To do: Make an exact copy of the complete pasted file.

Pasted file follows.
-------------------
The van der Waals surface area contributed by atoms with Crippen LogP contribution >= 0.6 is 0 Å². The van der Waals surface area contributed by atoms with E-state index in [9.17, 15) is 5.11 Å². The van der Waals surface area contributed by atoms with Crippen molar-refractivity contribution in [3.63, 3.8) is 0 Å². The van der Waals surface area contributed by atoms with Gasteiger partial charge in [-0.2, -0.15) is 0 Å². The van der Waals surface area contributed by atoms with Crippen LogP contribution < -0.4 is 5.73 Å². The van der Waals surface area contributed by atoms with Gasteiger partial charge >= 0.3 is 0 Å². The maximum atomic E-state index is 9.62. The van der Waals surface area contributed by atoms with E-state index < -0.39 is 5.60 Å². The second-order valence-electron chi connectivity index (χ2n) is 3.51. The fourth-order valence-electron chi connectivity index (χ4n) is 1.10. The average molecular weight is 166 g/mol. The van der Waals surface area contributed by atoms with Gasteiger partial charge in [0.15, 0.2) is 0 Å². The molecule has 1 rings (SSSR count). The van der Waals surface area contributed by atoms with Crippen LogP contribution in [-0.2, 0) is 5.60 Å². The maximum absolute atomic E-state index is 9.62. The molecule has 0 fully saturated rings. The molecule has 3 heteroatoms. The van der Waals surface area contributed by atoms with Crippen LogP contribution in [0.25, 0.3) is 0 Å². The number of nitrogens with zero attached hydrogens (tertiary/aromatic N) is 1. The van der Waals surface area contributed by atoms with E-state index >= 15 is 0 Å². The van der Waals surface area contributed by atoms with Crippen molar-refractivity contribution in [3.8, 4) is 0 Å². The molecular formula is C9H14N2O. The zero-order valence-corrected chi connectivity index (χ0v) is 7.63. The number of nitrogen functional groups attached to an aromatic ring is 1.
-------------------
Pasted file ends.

The van der Waals surface area contributed by atoms with Crippen LogP contribution >= 0.6 is 0 Å². The van der Waals surface area contributed by atoms with E-state index in [9.17, 15) is 5.11 Å². The van der Waals surface area contributed by atoms with Crippen molar-refractivity contribution in [3.63, 3.8) is 0 Å². The van der Waals surface area contributed by atoms with Gasteiger partial charge in [-0.2, -0.15) is 0 Å². The van der Waals surface area contributed by atoms with Crippen LogP contribution < -0.4 is 5.73 Å². The van der Waals surface area contributed by atoms with Gasteiger partial charge >= 0.3 is 0 Å². The maximum atomic E-state index is 9.62. The van der Waals surface area contributed by atoms with E-state index < -0.39 is 5.60 Å². The second-order valence-electron chi connectivity index (χ2n) is 3.51. The fourth-order valence-electron chi connectivity index (χ4n) is 1.10. The average molecular weight is 166 g/mol. The van der Waals surface area contributed by atoms with Gasteiger partial charge in [0.15, 0.2) is 0 Å². The molecule has 1 rings (SSSR count). The van der Waals surface area contributed by atoms with Crippen LogP contribution in [-0.2, 0) is 5.60 Å². The maximum absolute atomic E-state index is 9.62. The molecule has 0 fully saturated rings. The molecule has 3 heteroatoms. The van der Waals surface area contributed by atoms with Crippen LogP contribution in [0.25, 0.3) is 0 Å². The number of nitrogens with zero attached hydrogens (tertiary/aromatic N) is 1. The van der Waals surface area contributed by atoms with E-state index >= 15 is 0 Å². The van der Waals surface area contributed by atoms with Crippen molar-refractivity contribution in [3.8, 4) is 0 Å². The molecular formula is C9H14N2O. The zero-order valence-corrected chi connectivity index (χ0v) is 7.63. The number of nitrogen functional groups attached to an aromatic ring is 1.